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Happy NPS Jefferson River floaters.

National Park Service Tours Local Canoe Trail

Nick Kern for the Madisonian, 09/15/2011

      Visiting staff from the National Park Service paddled a section of the Lewis & Clark National Historic Trail (L&CNHT) with members of the Jefferson River Canoe Trail last Thursday. Headquarters for the historic trail are located in Omaha, Nebraska.

      Concerned about the potential visual impacts of NorthWestern Energy's proposed Mountain States Transmission Intertie (MSTI), park service staffers first met with BLM personnel to do "site specific consultation," according to Dan Wiley, Chief of Resources Stewardship for the L&CNHT. The BLM is the lead agency in the permitting process for the proposed 125-foot tall transmission line.

      "We seek to avoid and minimize the impacts of MSTI on the Lewis and Clark National Historic Trail," said Wiley.

      BLM and NPS staff toured vantage points throughout the Jefferson Valley to assess the magnitude of the impacts from the proposed power line. Afterwards, the park service personnel paddled canoes from Twin Bridges to Silver Star to see the Lewis and Clark Trail from the river. Tom Elpel of Pony, president of the Jefferson River Canoe Trail, provided canoes for the outing. A flotilla of four canoes and two kayaks went downriver for the tour and a picnic.

      "The Jefferson River is an amazing segment if the Lewis and Clark National Historic Trail," said Neal Bedlan, Outdoor Recreation Planner for the L&CNHT.

      The Lewis and Clark expedition traveled up the Jefferson in their search for a navigable water route to facilitate commerce between the Missouri River and the Columbia River, according to Elpel. Between 1804 and 1806, the expedition traversed more than 7,000 miles from Saint Louis to the Pacific Ocean and back, covering the distance by canoe, horseback, and on foot. Their route was designated as the Lewis & Clark National Historic Trail by an act of Congress in 1978.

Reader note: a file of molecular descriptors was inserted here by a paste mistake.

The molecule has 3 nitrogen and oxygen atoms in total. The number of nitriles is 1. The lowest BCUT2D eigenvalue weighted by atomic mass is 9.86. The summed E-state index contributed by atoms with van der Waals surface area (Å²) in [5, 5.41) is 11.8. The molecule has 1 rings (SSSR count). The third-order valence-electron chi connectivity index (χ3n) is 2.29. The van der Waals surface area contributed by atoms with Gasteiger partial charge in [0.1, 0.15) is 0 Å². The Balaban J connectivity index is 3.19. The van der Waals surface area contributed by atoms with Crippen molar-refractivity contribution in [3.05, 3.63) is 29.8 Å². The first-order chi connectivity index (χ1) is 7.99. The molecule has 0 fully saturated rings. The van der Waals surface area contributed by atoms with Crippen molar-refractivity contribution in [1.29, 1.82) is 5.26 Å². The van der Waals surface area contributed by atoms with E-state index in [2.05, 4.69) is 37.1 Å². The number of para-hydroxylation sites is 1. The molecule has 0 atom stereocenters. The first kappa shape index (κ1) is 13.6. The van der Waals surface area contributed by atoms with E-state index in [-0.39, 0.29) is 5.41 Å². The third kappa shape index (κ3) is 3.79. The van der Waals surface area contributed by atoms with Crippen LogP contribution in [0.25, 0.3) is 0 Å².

"It is kind of like having a long, skinny national park right in our backyards," said Elpel, "except that there isn't any real protection for the resources."

      JRCT is working to preserve the land and history of the Jefferson River segment of the Lewis & Clark National Historic Trail, Elpel said. The group is seeking land for suitable public campsites, as well as working to educate landowners about conscientious development along the river.

      "The bottom line," Elpel said, "is that it is up to local citizens and landowners to protect the integrity of the Lewis and Clark Trail. It is my hope that we can all begin to think of the Jefferson River as our own little national park and cooperatively work together to keep it beautiful."

      "The Jefferson River Canoe Trail is a great example of locals actively being involved with the protection of the resources. We depend on our partners to help us protect the trail," said Denise Nelson, Environmental Protection Specialist for the L&CNHT.

      "The Jefferson River Canoe Trail is one of the few water trails groups that understands the importance of embracing both stewardship and recreation," Bedlan added. "Actively experiencing the Lewis and Clark National Historic Trail on the water really brings the story alive."

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